The BCCPA also recommends that these strategies be developed in the context of a new Continuing Care Collaborative comprised of government and non-government stakeholders, in order to foster open dialogue and a spirit of cooperation. Along with a new Collaborative, the paper also recommends that new designated funding be redirected to home and community care, including a minimum of 1% of acute care funding annually by the Health Authorities. As outlined in the paper, this funding could be allocated on annual basis over a five-year period into the continuing care sector.
This redirected existing funding would amount to approximately $320.8 million in the fifth year, which the BCCPA believes could go a long way to support the long-term sustainability of the sector and improve seniors care across the province. For example, based on initial cost estimates, $320.8 million directed to the continuing care sector could potentially fund the annual operation of 4,395 long term care beds;[viii] or 12,832,000 care aide hours;[ix] or 8,020,000 home support hours.[x]
Along with improving access, the new funding – in conjunction with the development of new continuing care models – will also help seniors to live in the most appropriate care setting. The BCCPA believes some of the acute care funding that is redirected to continuing care sector could be also be obtained through a reduction of ALC days. For example, assuming 50% of ALC days could be reduced by caring for patients in residential care homes instead of a hospital it could generate savings of over $200 million annually.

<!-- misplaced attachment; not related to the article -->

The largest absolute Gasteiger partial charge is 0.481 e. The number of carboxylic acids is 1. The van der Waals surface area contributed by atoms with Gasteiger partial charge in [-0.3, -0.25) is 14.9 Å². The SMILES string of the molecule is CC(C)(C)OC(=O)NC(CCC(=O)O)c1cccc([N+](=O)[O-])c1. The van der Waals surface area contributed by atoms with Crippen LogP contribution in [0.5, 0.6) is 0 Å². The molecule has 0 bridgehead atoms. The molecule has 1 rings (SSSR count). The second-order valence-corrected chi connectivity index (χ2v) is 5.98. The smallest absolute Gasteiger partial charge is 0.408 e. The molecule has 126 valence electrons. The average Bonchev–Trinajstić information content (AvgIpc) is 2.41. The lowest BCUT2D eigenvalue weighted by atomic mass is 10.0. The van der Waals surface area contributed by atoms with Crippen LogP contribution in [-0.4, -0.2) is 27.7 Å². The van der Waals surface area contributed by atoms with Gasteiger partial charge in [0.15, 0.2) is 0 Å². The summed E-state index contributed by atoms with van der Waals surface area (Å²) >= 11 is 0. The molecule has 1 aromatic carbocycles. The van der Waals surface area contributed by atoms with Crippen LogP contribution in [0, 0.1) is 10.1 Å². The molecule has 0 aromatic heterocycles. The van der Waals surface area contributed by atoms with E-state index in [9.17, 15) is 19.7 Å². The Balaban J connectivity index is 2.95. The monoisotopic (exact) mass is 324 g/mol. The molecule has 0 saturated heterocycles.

As outlined in the Quality, Innovation, Collaboration paper one of the focal points of redesigning the health system should be on the development of new continuing care hubs, which can provide enhanced care for seniors, including additional services such as dialysis, IV, sub-acute care, wound care, etc… The four key elements of the new continuing care hubs as outlined further in the paper include: 1) Integration of health professionals and family in seniors care; 2) New roles for care providers; 3) New funding models; and 4) Expanded role and co-location of services.
Finally, the paper in alignment with a recent report from the Seniors Advocate recommends that the province undertake a review of Assisted Living to remove the restrictions relating to the number of prescribed services (currently two) that may be provided in this care setting.
By undertaking the recommendations outlined in the paper the BCCPA believes it will help seniors access timely and appropriate care, reduce overall health system costs, and bring BritishColumbia to the forefront of innovation and sustainability in the continuing care sector.